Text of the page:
Tuesday, December 4, 2012

Exceptional and Exceptionalism: Recovery from Sexism Yet to Do

I'm back on this blog today for two reasons.  First and foremost, it seems we must all be aware of our ever-needed recovery from sexism, and so you'll pardon me if I point out the perpetual and present problem.  Second, I'd like to respond briefly to an honor bestowed on this blog.

First, then.

You may have read that César A. Hidalgo has led M.I.T. in research that "reveals the world's most influential people, born before 1950, using data from all language editions of Wikipedia." Hidalgo declares: "It shows you how the world perceives your own national culture. It's a socio-cultural mirror."

What the research ostensibly has shown is that those who have most exceptionally influenced us and our culture are exclusively men.  Here are the "people," the men only, who comprise "the Top 20" (as posted by reporter and elsewhere by reporter Kerry Mcdermott):

1. Jesus Christ: Prophet and central figure of Christianity
2. Confucius: Chinese philosopher
3. Sir Isaac Newton: British physicist
4. Gandhi: Indian politician and activist
5. Albert Einstein: German physicist
6. Aristotle: Greek philosopher
7. Vasco da Gama: Portuguese explorer
8. Leonardo da Vinci: Italian artist
9. Plato: Greek philosopher
10. Archimedes: Greek philosopher
11. Mao Zedong: Chinese communist revolutionary
12. William Shakespeare: English playwright
13. Socrates: Greek philosopher
14. Karl Marx: German philosopher and socialist
15. Michaelangelo: Italian sculptor
16. Gautama Buddha: Nepalese spiritual teacher
17. Nelson Mandela: South African politician
18. Galileo Galilei: Italian physicist
19. Julius Caesar: Roman emperor
20. Joseph Stalin: Soviet leader

So all men.  No women.  This is what the "research into how culture 'assembles itself'" has shown us.  So what does that say about us? And which of these top 20 "people" men are egalitarians, anti-sexists, feminist allies, or outright feminists?

And which of these men have influenced our world and our places to leave women and females and girls out? Which of these 20 most influential men of all time have put girls down in positions under men and males and boys? Which of these men have silenced the influence of women around them? At this blog, I've tried to show that Aristotle has been a huge early and everlasting influencer in this regard.

So, second.

This blog has shown up again on a list where women have regularly (and thankfully more so in the past) been excluded. I'm talking about "The Biblioblog Top 50." My friend Rod at Political Jesus has joined with others to call for change, for a move to make more room for women in this exceptional (but too often exceptionalistic group of mostly men); see his post: Can The Subaltern Blog? Part 2: Theology Studio, Gender, And The Rhetoric of “Dialogue” And at BLT where I've been blogging, there was the saracastic note of “The End of Men” in the Biblical Studies Carnival, since sometimes even women join men in putting females down.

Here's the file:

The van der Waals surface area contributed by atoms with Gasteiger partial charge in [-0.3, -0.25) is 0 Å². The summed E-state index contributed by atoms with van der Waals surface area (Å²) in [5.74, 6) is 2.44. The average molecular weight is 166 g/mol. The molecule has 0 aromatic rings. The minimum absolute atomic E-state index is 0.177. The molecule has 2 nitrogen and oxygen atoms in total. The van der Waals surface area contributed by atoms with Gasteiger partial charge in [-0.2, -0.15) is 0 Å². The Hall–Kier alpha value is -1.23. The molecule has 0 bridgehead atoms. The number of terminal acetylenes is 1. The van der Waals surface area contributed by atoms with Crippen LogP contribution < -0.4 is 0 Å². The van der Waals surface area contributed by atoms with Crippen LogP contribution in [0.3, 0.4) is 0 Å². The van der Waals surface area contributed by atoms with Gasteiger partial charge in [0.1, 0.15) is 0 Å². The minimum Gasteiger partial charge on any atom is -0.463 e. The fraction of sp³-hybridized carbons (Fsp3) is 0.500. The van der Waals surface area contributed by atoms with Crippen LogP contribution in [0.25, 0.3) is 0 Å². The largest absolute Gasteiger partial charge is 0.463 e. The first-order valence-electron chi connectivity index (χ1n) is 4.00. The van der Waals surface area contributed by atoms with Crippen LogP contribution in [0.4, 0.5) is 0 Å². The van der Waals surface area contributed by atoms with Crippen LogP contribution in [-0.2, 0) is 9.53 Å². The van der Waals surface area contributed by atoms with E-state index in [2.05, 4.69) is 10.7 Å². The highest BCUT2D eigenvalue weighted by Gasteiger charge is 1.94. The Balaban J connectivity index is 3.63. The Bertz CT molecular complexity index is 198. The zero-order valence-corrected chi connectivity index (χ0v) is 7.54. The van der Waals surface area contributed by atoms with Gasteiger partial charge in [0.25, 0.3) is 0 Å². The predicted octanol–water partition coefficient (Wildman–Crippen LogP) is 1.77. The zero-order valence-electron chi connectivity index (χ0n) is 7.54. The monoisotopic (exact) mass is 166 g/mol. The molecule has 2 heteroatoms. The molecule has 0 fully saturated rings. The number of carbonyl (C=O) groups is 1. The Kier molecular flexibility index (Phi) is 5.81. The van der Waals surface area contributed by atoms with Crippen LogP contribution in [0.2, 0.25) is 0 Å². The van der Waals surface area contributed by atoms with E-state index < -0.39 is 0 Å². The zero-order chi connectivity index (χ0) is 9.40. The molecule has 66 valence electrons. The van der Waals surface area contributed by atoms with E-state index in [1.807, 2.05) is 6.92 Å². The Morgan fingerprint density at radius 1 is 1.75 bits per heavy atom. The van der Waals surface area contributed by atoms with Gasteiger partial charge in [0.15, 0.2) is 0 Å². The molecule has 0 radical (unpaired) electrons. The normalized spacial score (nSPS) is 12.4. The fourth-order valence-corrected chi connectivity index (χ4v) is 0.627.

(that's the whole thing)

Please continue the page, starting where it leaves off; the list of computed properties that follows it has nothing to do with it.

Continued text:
Today, this blog received an honor, another distinction.  It speaks to influence perhaps, to coming alongside others in the world of blogging to try to recover the creative and created gendered equality that Genesis 1:27 and that Galatians 3:28 speak about.

I want to thank those giving out the badges to be posted for recognizing the purposes of Aristotle's Feminist Subject.  And I more want to show that the honor goes not just to men but to women also!   For example, in the Exceptional List there are these noted websites that are clearly authored by women:

Art by Stacy Lee

A Christian Worldview of Fiction

Christian Mom Book Review

Reading to Know

Alise…Write!

Susan J Reinhardt

Her.meneutics

Jeannie’s Daily Bible Verse Blog

BLT (where my co-blogger's Suzanne and Victoria also blog with Theophrastus and Craig Smith and me )

Stray Thoughts

girltalkhome

The Christian Woman

Black, White, and Gray (where Margarita Mooney and sometimes Becky Hsu and Amy Reynolds also blog with a few others)

Tentmaker (where Gary and Michelle Amirault and friends write)

The Forbidden Gospels (where April DeConick, author of Holy Misogyny: Why the Sex and Gender Conflicts in the Early Church Still Matter, blogs and has written much there about the exceptional exclusion of women from lists of bible blogging)


Fifteen of the One Hundred in the list are clearly women-authored sites. It's an honor, then, to have this blog be awarded with these.

Christian Theology


This blog has been a way to interact with some of you around "subjects" that Aristotle has taught too many of us in the West, even today, to disparage: females, rhetoric, and translation. Much recovery yet to do.

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